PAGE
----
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The Clinton Campaign response

As Election Day approached, McCullough said that the pressure on him and his office intensified. Clinton’s handlers were formulating a response to the charges before the investigation was even complete.

Leaked emails from the campaign show that Clinton attempted to get ahead of the email scandals before it could derail her presidential aspirations. An August 2015 statement from the Democratic Party front-runner stated:

Clinton only used her account for unclassified email. When information is reviewed for public release, it is common for information previously unclassified to be upgraded to classified.

McCullough felt that the Clinton campaign response was deceptive, especially given the early stage of the email probe. “There was an effort … certainly on the part of the campaign, to mislead people into thinking that there was nothing to see here,” McCullough said.

Before long, democratic lawmakers began singling out the IG for criticizing the campaign’s response to the scandal. Seven senior Democrats drafted a letter addressed to McCullough and his counterpart at the State Department, questioning the impartiality of the investigation. However, as McCullough noted, his job at the time was to simply pass along the investigatory findings from each intelligence agency, and he had no say about the classification level of Clinton’s emails.

Part of this “coordinated effort” from progressive Congress members included a letter from Sen. Dianne Feinstein (D-Calif.). The senior Democrat’s letter came just six weeks before the election, and McCullough recalled being pressured to respond.

“I thought that any response to that letter would just hyper-politicize the situation,” the veteran intelligence agent said. “I recall even offering to resign, to the staff director. I said, ‘Tell [Feinstein] I’ll resign tonight. I’d be happy to go. I’m not going to respond to that letter. It’s just that simple.”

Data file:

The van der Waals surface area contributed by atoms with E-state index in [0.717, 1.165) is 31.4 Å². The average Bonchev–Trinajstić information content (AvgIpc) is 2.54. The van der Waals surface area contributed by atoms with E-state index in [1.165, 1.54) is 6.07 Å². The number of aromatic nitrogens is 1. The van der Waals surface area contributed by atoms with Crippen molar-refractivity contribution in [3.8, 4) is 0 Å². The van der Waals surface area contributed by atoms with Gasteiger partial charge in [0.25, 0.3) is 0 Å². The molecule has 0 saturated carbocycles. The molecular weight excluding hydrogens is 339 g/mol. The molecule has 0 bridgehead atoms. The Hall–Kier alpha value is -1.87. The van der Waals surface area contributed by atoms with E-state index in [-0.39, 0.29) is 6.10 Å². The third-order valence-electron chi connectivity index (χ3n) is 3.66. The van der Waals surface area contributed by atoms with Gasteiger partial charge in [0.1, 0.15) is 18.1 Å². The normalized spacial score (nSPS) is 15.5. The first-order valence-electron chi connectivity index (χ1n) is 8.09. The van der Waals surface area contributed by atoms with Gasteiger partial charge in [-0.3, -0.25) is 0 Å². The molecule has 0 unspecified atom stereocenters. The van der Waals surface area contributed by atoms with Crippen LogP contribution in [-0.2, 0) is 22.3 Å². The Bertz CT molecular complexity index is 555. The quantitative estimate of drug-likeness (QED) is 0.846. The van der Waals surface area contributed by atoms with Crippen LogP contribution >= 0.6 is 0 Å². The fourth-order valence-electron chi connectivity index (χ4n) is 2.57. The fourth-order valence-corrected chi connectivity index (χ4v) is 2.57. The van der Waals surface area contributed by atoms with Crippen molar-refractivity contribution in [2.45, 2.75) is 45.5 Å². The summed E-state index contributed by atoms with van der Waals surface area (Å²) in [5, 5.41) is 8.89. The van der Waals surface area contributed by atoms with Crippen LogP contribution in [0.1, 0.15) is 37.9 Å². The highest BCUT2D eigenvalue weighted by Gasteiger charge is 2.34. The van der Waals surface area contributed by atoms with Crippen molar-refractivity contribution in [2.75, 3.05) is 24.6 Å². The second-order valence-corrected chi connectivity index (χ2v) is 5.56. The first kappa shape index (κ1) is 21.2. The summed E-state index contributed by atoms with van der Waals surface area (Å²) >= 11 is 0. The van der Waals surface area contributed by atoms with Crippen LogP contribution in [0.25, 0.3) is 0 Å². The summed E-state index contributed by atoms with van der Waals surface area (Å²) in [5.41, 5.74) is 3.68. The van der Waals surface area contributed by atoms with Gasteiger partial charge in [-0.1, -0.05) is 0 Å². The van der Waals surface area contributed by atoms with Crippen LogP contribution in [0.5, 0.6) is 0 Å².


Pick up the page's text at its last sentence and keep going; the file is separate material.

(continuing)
Jeopardizing his future

McCullough sacrificed his future with the federal government by taking a stand against the Democratic political machine. He said that he and another investigator who reached similar conclusions about the email probe were told that their jobs were in jeopardy:

I was told in no uncertain terms, by a source directly from the campaign, that we would be the first two to be fired — with [Clinton’s] administration. That that was definitely going to happen.

The State Department, which even today remains stacked with Obama partisans, worked in concert with the Clinton campaign to silence and marginalize any investigators who exposed Clinton’s reckless actions. McCullough related how the bureaucracy formerly headed by Clinton worked to undermine the investigations.

“State Department management didn’t want us there,” McCullough said. “We knew we had had a security problem at this point. We had a possible compromise.”

More than a year after the FBI’s investigation prematurely concluded, McCullough is certain he did the right thing as an independent, impartial investigator. “I was, in this context, a whistleblower … I was doing exactly what they had expected me to do. Exactly what I promised them I would do during my confirmation hearing,” he said. “… This was a political matter, and all of a sudden I was the enemy.”

Watch here:

Of the 30,000 emails scrutinized by the intelligence community, 2,100 of them were considered classified and purely related to government business. McCullough was merely doing his job by pointing to the massive security breach which Clinton’s desire for secrecy precipitated.

Clearly, the email probe was highly politicized — former FBI director James Comey determined the outcome months before interviewing key witnesses. McCullough’s testimony only confirms what Americans already knew: the fix was in before the investigation began.